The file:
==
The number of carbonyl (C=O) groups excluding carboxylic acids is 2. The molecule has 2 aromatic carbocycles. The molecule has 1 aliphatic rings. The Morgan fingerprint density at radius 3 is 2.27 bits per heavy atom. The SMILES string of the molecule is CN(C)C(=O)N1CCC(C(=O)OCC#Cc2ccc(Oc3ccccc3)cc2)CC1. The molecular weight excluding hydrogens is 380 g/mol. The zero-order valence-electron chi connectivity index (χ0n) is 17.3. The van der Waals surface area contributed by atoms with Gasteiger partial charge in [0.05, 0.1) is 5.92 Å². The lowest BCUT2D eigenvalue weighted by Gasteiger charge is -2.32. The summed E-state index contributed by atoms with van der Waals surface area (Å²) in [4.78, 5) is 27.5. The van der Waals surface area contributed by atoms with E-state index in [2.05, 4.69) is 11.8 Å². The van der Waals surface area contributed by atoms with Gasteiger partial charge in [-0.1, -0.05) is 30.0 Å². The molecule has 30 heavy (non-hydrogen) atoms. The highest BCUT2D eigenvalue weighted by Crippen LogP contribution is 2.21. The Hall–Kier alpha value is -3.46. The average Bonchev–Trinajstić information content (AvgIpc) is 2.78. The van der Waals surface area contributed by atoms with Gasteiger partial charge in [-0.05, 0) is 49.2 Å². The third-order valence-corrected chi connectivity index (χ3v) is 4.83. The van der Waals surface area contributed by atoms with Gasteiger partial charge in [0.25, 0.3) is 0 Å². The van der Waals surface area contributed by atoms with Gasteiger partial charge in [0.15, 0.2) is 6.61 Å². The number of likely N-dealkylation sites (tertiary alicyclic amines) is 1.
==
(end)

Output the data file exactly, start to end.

The number of carbonyl (C=O) groups excluding carboxylic acids is 2. The molecule has 2 aromatic carbocycles. The molecule has 1 aliphatic rings. The Morgan fingerprint density at radius 3 is 2.27 bits per heavy atom. The SMILES string of the molecule is CN(C)C(=O)N1CCC(C(=O)OCC#Cc2ccc(Oc3ccccc3)cc2)CC1. The molecular weight excluding hydrogens is 380 g/mol. The zero-order valence-electron chi connectivity index (χ0n) is 17.3. The van der Waals surface area contributed by atoms with Gasteiger partial charge in [0.05, 0.1) is 5.92 Å². The lowest BCUT2D eigenvalue weighted by Gasteiger charge is -2.32. The summed E-state index contributed by atoms with van der Waals surface area (Å²) in [4.78, 5) is 27.5. The van der Waals surface area contributed by atoms with E-state index in [2.05, 4.69) is 11.8 Å². The van der Waals surface area contributed by atoms with Gasteiger partial charge in [-0.1, -0.05) is 30.0 Å². The molecule has 30 heavy (non-hydrogen) atoms. The highest BCUT2D eigenvalue weighted by Crippen LogP contribution is 2.21. The Hall–Kier alpha value is -3.46. The average Bonchev–Trinajstić information content (AvgIpc) is 2.78. The van der Waals surface area contributed by atoms with Gasteiger partial charge in [-0.05, 0) is 49.2 Å². The third-order valence-corrected chi connectivity index (χ3v) is 4.83. The van der Waals surface area contributed by atoms with Gasteiger partial charge in [0.25, 0.3) is 0 Å². The van der Waals surface area contributed by atoms with Gasteiger partial charge in [0.15, 0.2) is 6.61 Å². The number of likely N-dealkylation sites (tertiary alicyclic amines) is 1.